Rocket Lab expands launch footprint with first mission from U.S
By Joey Roulette
WASHINGTON (Reuters) -Rocket Lab launched its first mission from American soil on Tuesday, kicking off an expansion of the company’s launch business that adds to a surge in private rocket activity at U.S. space ports.
The Long Beach, California-based company’s workhorse Electron rocket, an expendable launcher standing 40 feet (12 meters) tall, lifted off at 6 p.m. EST from its new launch pad at the NASA-operated Wallops Flight Facility on Wallops Island, Virginia.
The mission marked Rocket Lab’s first outside its flagship launchsite on the Mahia Peninsula in New Zealand, where the company has carried out all 32 previous Electron missions since the rocket’s debut in 2017.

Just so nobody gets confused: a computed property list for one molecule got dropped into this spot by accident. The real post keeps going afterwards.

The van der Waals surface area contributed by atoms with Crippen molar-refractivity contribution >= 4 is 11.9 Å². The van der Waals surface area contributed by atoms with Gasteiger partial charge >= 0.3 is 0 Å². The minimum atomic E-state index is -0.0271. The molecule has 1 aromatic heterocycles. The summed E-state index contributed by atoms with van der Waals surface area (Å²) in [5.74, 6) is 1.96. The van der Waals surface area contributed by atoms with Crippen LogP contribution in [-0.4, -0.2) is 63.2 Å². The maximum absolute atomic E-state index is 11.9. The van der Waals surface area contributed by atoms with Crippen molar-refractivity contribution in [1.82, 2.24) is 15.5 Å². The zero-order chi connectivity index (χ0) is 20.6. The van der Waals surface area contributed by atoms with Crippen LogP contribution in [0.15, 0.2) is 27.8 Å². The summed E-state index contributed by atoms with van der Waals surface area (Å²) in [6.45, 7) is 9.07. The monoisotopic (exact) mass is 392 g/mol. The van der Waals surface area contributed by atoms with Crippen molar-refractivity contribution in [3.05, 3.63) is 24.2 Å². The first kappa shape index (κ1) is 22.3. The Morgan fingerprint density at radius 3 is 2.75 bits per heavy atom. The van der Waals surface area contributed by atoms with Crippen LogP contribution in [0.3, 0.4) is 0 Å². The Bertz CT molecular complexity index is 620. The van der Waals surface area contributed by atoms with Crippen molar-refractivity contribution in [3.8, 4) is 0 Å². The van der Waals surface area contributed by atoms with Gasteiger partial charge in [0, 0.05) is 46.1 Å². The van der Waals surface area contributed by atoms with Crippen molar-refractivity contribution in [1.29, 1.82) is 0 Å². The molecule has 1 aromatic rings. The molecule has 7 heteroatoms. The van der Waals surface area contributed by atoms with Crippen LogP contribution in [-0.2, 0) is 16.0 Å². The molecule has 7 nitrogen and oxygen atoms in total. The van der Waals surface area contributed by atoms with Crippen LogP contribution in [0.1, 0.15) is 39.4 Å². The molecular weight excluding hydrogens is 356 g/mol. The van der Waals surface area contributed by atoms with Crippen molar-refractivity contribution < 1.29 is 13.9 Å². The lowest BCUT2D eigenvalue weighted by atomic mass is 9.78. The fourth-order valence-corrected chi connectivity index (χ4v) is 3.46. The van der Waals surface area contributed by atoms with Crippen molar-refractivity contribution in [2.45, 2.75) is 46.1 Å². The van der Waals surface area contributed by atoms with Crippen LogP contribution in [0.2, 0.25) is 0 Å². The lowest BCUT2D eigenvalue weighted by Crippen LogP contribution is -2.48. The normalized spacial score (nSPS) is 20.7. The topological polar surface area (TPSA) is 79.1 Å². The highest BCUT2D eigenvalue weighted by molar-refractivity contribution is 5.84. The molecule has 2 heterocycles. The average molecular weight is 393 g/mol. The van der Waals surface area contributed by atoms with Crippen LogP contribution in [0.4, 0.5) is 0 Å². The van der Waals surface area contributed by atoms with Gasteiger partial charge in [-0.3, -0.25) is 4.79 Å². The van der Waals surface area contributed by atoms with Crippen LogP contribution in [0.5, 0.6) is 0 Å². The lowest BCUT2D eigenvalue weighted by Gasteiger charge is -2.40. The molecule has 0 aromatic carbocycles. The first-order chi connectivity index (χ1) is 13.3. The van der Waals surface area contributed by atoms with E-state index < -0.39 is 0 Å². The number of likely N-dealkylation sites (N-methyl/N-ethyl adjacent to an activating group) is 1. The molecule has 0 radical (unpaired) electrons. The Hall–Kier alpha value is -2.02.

Rocket Lab secured an agreement to use the Launch Complex 2 site in Virginia in 2018.
Tuesday’s mission had been delayed several times, initially by nearly a year over a lengthy certification review of Electron’s automated flight termination system, then a few more weeks due to bad weather in Virginia.
The mission was otherwise routine for Rocket Lab, sending three satellites toward orbit for radio-frequency analytics firm Hawkeye 360.
The company confirmed at 7:34 p.m. that the Hawkeye satellites were successfully deployed in orbit.
Rocket Lab’s inaugural Virginia-based mission comes as U.S. regulators adapt to a surge in private rocket launches, driven primarily by Elon Musk’s SpaceX. The uptick is expected to grow as a handful of U.S. launch startups plan to loft their rockets into space for the first time in 2023.